What Your SAM Tool Vendor Isn’t Telling you

Beyond the Hype: Unveiling the Reality of SAM Tools and the Essential Components of Effective Asset Management Solutions

SAM Tool (Software Asset Management tool) vendors would lead you to believe that their solution is the silver bullet.  In our experience the SAM Tool is only one of the many components in a robust asset management solution.  We will dig into the issues around software deployment data and the gaps in the data these tools provide. We have even created our own tools in response to these gaps.

Join Mike Austin as he shares his insights and cuts through the confusing jargon with straight talk!   Mike Austin has been involved in countless Microsoft negotiations and audits and has negotiated over $1B in software cost reductions.

There are certain things that auditors will keep from you. It may be the weaknesses in the tools they use to collect your data, it could be the many changes to the terms of service that vendors implement without warning; regardless of what the information they withhold is, it is almost guaranteed that it will play against you during an audit. The solution, then, is to have more and better information than they have.

The best way to ensure that you have the most accurate data to combat an audit is to hire an expert. A SAM expert will know what data to find, and where to find it. They will also know how to apply licensing metrics to that data, allowing for a cleaner, more accurate estimated licensing position. The more accurate your data, the less your organization will be subject to the seemingly arbitrary fees and compliance gaps auditors often find.

If you are concerned about an impending software audit from a vendor, or would just like to be prepared, contact MetrixData360 today to book a free consultation.

What Triggers a Microsoft Audit?

Crucial Insights: Understanding Microsoft Audit Triggers and Strategies for Minimizing Your Risk

Has it happened to you yet? You know, that terribly uncomfortable experience known as the Microsoft Audit or Software Asset Management (SAM). If you have been through an Audit before, you know they’re no fun. The entire process monopolizes a great deal of time and valuable resources. On top of that, they can be down-right expensive. Have you ever asked yourself “what triggers an audit”? The truth is that organizations are almost never told the reason(s) they are selected for and Audit/SAM. Make no mistake, there are things you can do to help you reduce your chances of appearing on Microsoft’s Audit radar. Let me break down a few key triggers for you;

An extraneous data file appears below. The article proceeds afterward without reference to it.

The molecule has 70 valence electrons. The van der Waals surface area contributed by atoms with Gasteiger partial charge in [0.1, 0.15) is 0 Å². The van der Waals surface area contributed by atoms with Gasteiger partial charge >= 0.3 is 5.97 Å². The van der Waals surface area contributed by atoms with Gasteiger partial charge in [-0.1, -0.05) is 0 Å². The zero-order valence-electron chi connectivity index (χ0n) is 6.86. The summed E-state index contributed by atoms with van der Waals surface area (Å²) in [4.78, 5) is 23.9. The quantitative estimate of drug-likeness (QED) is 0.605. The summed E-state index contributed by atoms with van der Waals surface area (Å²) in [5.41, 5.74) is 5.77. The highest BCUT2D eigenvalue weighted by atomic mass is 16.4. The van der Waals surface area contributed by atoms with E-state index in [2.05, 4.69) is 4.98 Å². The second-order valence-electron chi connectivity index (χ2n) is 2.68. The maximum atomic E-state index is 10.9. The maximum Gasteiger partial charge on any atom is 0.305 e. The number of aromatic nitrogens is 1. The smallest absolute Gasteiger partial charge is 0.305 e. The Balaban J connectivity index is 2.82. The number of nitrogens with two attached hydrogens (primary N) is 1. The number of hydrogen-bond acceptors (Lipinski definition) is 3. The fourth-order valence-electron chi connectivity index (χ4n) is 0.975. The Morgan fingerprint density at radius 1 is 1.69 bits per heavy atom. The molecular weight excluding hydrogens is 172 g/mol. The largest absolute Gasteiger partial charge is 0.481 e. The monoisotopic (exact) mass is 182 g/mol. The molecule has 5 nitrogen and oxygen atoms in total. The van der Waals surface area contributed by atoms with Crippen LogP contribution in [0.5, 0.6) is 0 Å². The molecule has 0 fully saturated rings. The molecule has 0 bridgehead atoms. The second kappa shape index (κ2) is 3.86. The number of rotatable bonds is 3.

1) Your Account Team Audits often start and end with your account teams, despite what they may tell you. It’s important to understand what motivates them and why they would approve an engagement.   The account team can trigger an audit for a variety of reasons ranging from ignorance of your environment to self-interest.  You need to bear in mind that all software account teams have an aggressive growth number to which they are accountable to drive in terms of sales to their accounts.  At a most basic level your account team may just be lazy and in my experience the less your account team knows about your organization the more likely you are to be audited/SAMed.

2) The Vendor’s internal Audit/SAM team has flagged you based on Analytics Often the software vendor’s audit/SAM team will approach the account team to ask if they can audit a specific account.   The SAM team will present a case for why the account should be audited and it will be up to the account team to make the final decision.   Often this can all come down to how well your account team understands their client.   If the account team understands how their client uses their technology they may see obvious gaps in the SAM team’s logic and deny the request.   An example of this is a SAM team that wants to audit a company based on lower than expected purchases of Windows Servers.   However, if the account team knows that the client is an industrial manufacturer who has an environment which is largely UNIX based (which accounts for the low Windows footprint) they may deny the audit.  They may also see a situation in your license statements in which they see a relationship between server and Client Access License(CAL) purchases which may make it appear that you are out of compliance.

3) Merger and Acquisition Behavior Beyond your account team, merger and acquisition behavior is one of the biggest audit triggers we see.  If you have recently been involved in this sort of activity, it will often cause you to pop to the top of the audit/SAM list for many software vendors.  The rational is in the aftermath of a merger/acquisition there is a period of confusion as systems are rationalized and some institutional knowledge may be lost.   In addition, inevitably both organizations will frequently have different levels of Asset Management maturity and there is the possibility that they have very different levels of software standards.  Publicly traded companies should know that their account teams are likely reading through their annual reports carefully.   They will be looking for signs of rapid growth in terms of revenue and head counts.  They will then be looking to see if these organization growth numbers correspond to the sales numbers they are seeing from the company.

4) They Truly Do Suspect that Your Organization is out of Compliance Sometimes your organization is flagged for an Audit/SAM engagement because the software vendor truly believes that you are non-compliant.  These are often the result of conversations between the vendor and your staff from various departments.   Usually it’s an innocent conversation but something was said (usually inadvertently) which made the vendor suspicious.  It can also be the result of possible festering ill will from something that happened in the past.

5) Zero Sum True Ups If you have a Microsoft Enterprise Agreement (EA) you are required to go through a True Up exercise on an annual basis.  The purpose of this is to account for growth that occurred during the previous twelve months.   If you have no growth, then you submit a form to Microsoft called a Zero Sum True Up form which indicates that no purchases need to be made.   The issue is that it appears that the submission of a Zero Sum True Up will quickly cause your organization to be examined and there is a high likelihood that you will receive a letter or a call requesting an audit/SAM engagement.